US 3644740 A
Description (Le texte OCR peut contenir des erreurs.)
United States Patent Dobratz et al.
 CONTROL CIRCUIT FOR BIASING A PHOTODETECTOR SO AS TO MAINTAIN A SELECTED FALSE ALARM RATE  Inventors: Burton E.v Dobratz, Manhattan Beach;
Robert P. Farnsworth, Los Angeles, both of Calif.
Hughes Aircraft Company, Culver City, Calif.
 Filed: July 22,1969
 Appl.No.: 846,300
 US. Cl. ..250/211 J, 307/311, 356/4  Int. Cl. G0lc 3/08, HOlj 39/12, H03k 3/42  Field of Search ..250/200, 211 J; 307/311;
FOREIGN PATENTS OR APPLICATIONS 692,491 8/ l 964 Canada 1 Feb. 22, 1972 Primary Examiner.lames W. Lawrence Assistant ExaminerT. N. Grigsby Att0rneyJames K. Haskell and Walter J. Adam [5 7] ABSTRACT A circuit for controlling the bias supplied to an avalanche photodetector so as to maintain a false alarm rate within acceptable limits, while maximizing the photodetector sensitivity for those limits. The circuit is particularly useful in conjunction with laser-ranging (distance-measuring) equipment in which a timing interval is normally initiated coincident with the transmission of a light pulse and terminated coincident with the receipt of the reflected light pulse. The timed interval is, of course, indicative of the distance of the reflector from the transmitter and receiver. [f the detector sensitivity is too high, various forms of noise can produce false alarms, i.e., signals indistinguishable from that attributable to the reflected light pulse. The subject circuit controls the bias on the photodetector to maintain a constant false alarm rate, e.g., 1 percent, during the timing intervals of interest, while permitting the detector sensitivity to be maximized for that rate. The circuit utilizes a pulse shaper which continually responds to input signal excursions exceeding a certain threshold level to control an integrator. If such excursions occur at a rate greater than the desired false alarm rate, the integrator will modify the detector bias 'to lower its sensitivity. On the other hand, if such excursions occur at a rate lower than the desired rate, the bias is modified to increase the detector sensitivity.
14 Claims, 3 Drawing Figures PATENTEIJFEBZZ I972 SHEET 2 BF 2 CONTROL CIRCUIT FOR BIASING A PHOTODETECTOR SO AS TO MAINTAIN A SELECTED FALSE ALARM RATE The invention herein described was made in the course of or under a contract or subcontract thereunder, with the United States Army.
BACKGROUND OF THE INVENTION 1. Field of the Invention This invention relates generally to a control circuit for controlling the bias supplied to a photodetector so as to maintain a false alarm rate within acceptable limits while maximizing the photodetector sensitivity for those limits.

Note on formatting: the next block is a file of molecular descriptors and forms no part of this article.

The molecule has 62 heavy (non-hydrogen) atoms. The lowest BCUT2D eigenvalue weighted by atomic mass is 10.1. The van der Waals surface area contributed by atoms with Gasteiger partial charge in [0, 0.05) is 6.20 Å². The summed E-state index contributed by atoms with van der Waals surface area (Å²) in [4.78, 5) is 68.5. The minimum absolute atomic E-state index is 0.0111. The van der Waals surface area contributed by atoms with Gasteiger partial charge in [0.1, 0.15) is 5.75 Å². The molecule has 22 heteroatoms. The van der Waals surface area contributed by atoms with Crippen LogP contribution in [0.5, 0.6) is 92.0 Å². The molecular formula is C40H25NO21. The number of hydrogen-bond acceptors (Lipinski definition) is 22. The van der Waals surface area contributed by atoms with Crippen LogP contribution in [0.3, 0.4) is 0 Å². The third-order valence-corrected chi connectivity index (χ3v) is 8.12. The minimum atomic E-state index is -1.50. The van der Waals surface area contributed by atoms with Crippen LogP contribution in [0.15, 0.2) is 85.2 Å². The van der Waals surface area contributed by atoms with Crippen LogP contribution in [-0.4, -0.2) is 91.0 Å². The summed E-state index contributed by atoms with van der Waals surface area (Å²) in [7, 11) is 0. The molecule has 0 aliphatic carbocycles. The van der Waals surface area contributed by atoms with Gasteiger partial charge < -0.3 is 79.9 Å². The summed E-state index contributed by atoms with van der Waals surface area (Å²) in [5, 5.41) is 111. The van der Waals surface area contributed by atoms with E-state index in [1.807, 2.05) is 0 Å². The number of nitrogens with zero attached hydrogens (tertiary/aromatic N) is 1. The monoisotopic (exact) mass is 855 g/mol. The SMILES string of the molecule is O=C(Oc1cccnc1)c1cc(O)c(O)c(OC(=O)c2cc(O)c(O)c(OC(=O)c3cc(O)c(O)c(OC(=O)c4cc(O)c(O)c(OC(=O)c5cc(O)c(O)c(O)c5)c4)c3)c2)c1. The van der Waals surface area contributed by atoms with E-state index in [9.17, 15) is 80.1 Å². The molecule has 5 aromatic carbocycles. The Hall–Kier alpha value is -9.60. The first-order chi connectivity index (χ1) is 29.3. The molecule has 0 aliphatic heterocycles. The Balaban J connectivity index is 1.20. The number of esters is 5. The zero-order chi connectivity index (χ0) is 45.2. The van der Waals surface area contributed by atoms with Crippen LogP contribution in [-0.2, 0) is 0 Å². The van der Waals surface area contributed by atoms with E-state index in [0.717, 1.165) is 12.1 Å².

The purpose and function of embodiments of the invention can be best described in terms of the general usage of photodetectors. In the majority of photodetector applications, the main goal is to obtain the maximum probability input signal detection while minimizing the probability of false alarms, i.e., responding to nonsignal inputs. In specific applications such as distance-measuring equipment using a pulsed light source, the false alarm rate is a function of the internal of time during which a particular ranging operation takes place, the amount of noise present and the photodetector sensitivity. An object of the present invention is to control the bias supplied to a photodetector in such a way that the false alarm rate is maintained at all times within acceptable limits, while maximizing the photodetector sensitivity. Such control yields maximum overall system performance.
2. Description ofthe Prior Art The general usage of automatic gain control (AGC) has an objective similar to that of the present invention. In radar, colidar and other ranging or distance-measuring systems, it is common to sense the output signal amplitude, or the' RMS value of the signal plus noise, prior to the use of threshold stages and to use the signal so sensed as the AGC control signal. This fails in many instances to maintain a constant false alarm rate since the spectrum of the signal may vary as a function of the relative amplitude of the various noise sources. Thermal noise may, for example, be a much different spectrum from the amplified photoelectron noise at the anode ofa photomultiplier tube (PMT) in response to background illumination of the photocathode. Another example might be the variation in spectrum between a low quantum efficiency PMT with high current gain resulting in a few, high-current pulses of anode current as contrasted to a high quantum efficiency PMT having low current gain and yielding many small pulses randomly spaced but resulting in the same average anode current.